Video abstract from Vera Verhage JCPP paper ‘Trajectories of care for children and adolescents with psychosocial problems: a 3‐year prospective cohort study’
Authors: Vera Verhage, Danielle E.M.C. Jansen, Josue Almansa, Charlotte Wunderink, Hans Grietens, Sijmen A. Reijneveld
First published: 20 October 2019 doi.org/10.1111/jcpp.13137
Vera Verhage is a PhD Candidate at the University Medical Center Groningen (UMCG), University of Groningen. Vera does research in Public Health, Epidemiology and Emergency Medical Care.
Hello. My name is Vera Verhage and I am a PhD student based in the University Medical Centre in Groningen and I work as a teacher in social work at the University of Applied Sciences also in Groningen, the Netherlands.
This video abstract is intended to give a very brief overview of a paper my colleagues and me recently published in the Journal of Child Psychology and Psychiatry. In this paper, we examined association between characteristics of children and adolescents, based on duration and intensity of care and the reduction in psycho social problems after three years. From previous research, we know that up to one in five children worldwide experience psycho social problems. That is behavioural, emotional or social problems. It’s important that these children and adolescents receive timely and effective treatment, because this problem affects daily and social functioning. In addition, early treatment of psycho social problems in childhood benefits health and development in later life. Trials of effectiveness of psycho social intervention have shown that some treatments for specific problems have positive effects. The settings of such trials however differ from the routine care provision in more naturalistic settings where comorbidities are more common and treatments are typically less intensive.
Therefore, we investigated long-term outcomes of psycho social care for children and adolescents in a naturalistic setting. We described duration and intensity in trajectories and looked at problem reduction after three years. We used a perspective cohort study named Take Care, which is set up in the Netherlands. We followed children and adolescents after entering care for their psycho social problems during a three-year period with five measurement rounds. Various types of care were included. Preventive child healthcare, child and adolescent social care and child and adolescent mental healthcare. Problem reduction was measured with a parent report of the strength and difficulty questionnaire. Intensity of care regarded amount of care in number of hours and duration of care regarded time period in months between the first day of care and the last day of care during the three-year period.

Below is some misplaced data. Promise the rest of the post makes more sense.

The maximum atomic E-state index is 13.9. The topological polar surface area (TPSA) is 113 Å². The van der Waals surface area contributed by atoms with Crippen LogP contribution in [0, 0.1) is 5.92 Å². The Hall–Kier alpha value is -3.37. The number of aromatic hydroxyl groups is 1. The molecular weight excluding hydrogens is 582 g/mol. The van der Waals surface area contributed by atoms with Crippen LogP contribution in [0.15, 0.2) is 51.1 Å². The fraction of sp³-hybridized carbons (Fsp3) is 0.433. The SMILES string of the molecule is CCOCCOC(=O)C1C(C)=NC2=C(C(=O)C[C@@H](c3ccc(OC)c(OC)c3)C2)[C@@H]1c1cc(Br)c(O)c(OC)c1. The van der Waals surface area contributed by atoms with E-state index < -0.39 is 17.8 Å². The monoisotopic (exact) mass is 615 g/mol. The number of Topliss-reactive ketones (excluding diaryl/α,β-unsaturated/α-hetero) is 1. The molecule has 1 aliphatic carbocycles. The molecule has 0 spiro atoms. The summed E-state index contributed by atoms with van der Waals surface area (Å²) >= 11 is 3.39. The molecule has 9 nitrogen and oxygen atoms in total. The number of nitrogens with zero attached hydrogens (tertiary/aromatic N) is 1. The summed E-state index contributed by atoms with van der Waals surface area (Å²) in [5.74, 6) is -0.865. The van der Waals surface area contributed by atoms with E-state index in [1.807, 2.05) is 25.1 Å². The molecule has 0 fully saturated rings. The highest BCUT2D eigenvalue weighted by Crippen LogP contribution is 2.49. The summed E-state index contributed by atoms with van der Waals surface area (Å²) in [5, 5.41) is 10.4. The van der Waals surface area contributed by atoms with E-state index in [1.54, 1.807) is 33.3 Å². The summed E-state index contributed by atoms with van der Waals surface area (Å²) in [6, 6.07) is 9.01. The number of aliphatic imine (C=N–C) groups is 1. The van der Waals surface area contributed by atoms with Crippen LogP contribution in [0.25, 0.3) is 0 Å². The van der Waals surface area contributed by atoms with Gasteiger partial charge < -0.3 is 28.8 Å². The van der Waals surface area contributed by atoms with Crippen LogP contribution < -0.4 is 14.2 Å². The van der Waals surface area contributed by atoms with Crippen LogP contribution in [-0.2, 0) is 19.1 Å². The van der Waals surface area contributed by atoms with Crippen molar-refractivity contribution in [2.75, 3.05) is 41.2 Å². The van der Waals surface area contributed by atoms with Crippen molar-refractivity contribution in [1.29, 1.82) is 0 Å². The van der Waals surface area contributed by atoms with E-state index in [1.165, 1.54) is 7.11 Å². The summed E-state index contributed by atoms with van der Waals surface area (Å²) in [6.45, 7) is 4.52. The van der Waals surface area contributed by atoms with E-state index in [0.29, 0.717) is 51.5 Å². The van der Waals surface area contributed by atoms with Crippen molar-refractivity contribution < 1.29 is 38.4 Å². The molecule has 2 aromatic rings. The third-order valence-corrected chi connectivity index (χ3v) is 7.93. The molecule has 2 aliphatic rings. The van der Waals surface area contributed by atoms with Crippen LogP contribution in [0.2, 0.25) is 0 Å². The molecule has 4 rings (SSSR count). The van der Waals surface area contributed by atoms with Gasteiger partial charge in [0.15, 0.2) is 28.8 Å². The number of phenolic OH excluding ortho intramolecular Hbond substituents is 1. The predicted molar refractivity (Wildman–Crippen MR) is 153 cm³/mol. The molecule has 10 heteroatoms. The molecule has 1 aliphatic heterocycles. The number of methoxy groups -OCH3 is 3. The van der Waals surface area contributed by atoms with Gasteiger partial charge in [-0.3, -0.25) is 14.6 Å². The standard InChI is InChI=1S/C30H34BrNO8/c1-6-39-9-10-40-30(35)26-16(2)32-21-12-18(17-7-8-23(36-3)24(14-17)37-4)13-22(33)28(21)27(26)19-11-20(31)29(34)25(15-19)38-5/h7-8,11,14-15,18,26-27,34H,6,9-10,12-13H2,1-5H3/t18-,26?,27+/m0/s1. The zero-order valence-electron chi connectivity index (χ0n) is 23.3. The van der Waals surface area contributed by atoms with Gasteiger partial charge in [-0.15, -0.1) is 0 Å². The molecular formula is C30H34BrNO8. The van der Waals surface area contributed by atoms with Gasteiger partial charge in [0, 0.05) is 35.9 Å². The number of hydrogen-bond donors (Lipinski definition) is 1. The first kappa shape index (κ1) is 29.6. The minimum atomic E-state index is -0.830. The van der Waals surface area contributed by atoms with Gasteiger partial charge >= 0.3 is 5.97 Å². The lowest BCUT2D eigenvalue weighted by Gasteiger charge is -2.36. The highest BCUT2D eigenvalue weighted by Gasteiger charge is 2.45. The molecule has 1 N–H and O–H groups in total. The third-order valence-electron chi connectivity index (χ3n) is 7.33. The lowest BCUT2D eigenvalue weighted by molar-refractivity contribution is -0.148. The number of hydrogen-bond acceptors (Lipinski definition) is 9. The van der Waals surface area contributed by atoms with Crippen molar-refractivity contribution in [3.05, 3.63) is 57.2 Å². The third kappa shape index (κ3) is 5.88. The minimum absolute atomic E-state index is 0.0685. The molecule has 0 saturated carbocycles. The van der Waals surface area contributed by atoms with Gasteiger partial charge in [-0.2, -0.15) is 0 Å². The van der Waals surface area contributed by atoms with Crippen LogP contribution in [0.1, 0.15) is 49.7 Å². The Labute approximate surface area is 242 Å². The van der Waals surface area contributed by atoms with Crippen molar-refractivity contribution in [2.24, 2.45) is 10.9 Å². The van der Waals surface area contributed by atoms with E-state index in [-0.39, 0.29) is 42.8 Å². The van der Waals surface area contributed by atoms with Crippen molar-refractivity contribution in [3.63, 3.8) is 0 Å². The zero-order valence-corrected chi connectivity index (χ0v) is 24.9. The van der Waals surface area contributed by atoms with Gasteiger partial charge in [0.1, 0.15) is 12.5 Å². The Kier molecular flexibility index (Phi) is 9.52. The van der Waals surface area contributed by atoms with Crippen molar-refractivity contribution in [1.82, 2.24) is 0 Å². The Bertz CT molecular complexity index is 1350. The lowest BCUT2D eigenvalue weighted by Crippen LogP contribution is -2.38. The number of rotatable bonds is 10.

So, what did we find? We found the children and adolescents with psycho social problems who received care had improved outcomes at follow-up. The psycho social problems of children and adolescents were reduced during the three-year period, but the rate of decline was relatively less for children and adolescents with longer care duration. We also found that the higher care intensity does not automatically lead to a reduction of problems. The overall trend of problem reduction is positive. It might be interpreted as an indicator of the quality of care. However, about a quarter of children and adolescents still receive care after three years and, as the of children and adolescents with longer care trajectories improved less in comparison with children and adolescents with shorter care duration. A total reduction of problems may therefore simply not be achievable for a substantial group of children and adolescents. Psych social care may not always reduce problems and may even then improve the functioning of adolescents. We will therefore focus on outcome, self-reporting functioning in our next paper. We will look at outcomes for adolescents with internalising or externalising problems or both and investigate if these large diagnostic groups differ in self-reported functioning over time, and the role of care in those trajectories.
But this is work in progress, so for now, thank you so much for watching.